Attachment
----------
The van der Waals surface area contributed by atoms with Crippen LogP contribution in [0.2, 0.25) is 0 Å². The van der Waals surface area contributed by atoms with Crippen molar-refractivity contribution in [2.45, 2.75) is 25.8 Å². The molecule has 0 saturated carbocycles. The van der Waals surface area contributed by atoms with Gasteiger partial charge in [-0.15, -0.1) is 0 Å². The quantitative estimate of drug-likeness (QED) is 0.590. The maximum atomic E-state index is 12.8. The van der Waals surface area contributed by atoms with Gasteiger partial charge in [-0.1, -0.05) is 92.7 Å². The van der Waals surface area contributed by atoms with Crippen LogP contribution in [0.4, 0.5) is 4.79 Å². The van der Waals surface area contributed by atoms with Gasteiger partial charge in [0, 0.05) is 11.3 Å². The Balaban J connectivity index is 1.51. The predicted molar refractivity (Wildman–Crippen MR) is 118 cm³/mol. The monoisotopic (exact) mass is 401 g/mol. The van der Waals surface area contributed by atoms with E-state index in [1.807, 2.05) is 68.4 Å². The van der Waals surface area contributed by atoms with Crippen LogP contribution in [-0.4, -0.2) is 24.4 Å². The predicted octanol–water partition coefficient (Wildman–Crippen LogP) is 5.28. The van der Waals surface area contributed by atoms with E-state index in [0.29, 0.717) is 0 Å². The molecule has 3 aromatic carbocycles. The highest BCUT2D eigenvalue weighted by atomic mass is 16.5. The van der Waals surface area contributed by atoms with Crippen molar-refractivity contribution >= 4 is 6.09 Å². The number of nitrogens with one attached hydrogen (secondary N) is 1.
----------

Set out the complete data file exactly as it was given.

The van der Waals surface area contributed by atoms with Crippen LogP contribution in [0.2, 0.25) is 0 Å². The van der Waals surface area contributed by atoms with Crippen molar-refractivity contribution in [2.45, 2.75) is 25.8 Å². The molecule has 0 saturated carbocycles. The van der Waals surface area contributed by atoms with Gasteiger partial charge in [-0.15, -0.1) is 0 Å². The quantitative estimate of drug-likeness (QED) is 0.590. The maximum atomic E-state index is 12.8. The van der Waals surface area contributed by atoms with Gasteiger partial charge in [-0.1, -0.05) is 92.7 Å². The van der Waals surface area contributed by atoms with Crippen LogP contribution in [0.4, 0.5) is 4.79 Å². The van der Waals surface area contributed by atoms with Gasteiger partial charge in [0, 0.05) is 11.3 Å². The Balaban J connectivity index is 1.51. The predicted molar refractivity (Wildman–Crippen MR) is 118 cm³/mol. The monoisotopic (exact) mass is 401 g/mol. The van der Waals surface area contributed by atoms with E-state index in [1.807, 2.05) is 68.4 Å². The van der Waals surface area contributed by atoms with Crippen LogP contribution in [-0.4, -0.2) is 24.4 Å². The predicted octanol–water partition coefficient (Wildman–Crippen LogP) is 5.28. The van der Waals surface area contributed by atoms with E-state index in [0.29, 0.717) is 0 Å². The molecule has 3 aromatic carbocycles. The highest BCUT2D eigenvalue weighted by atomic mass is 16.5. The van der Waals surface area contributed by atoms with Crippen molar-refractivity contribution >= 4 is 6.09 Å². The number of nitrogens with one attached hydrogen (secondary N) is 1.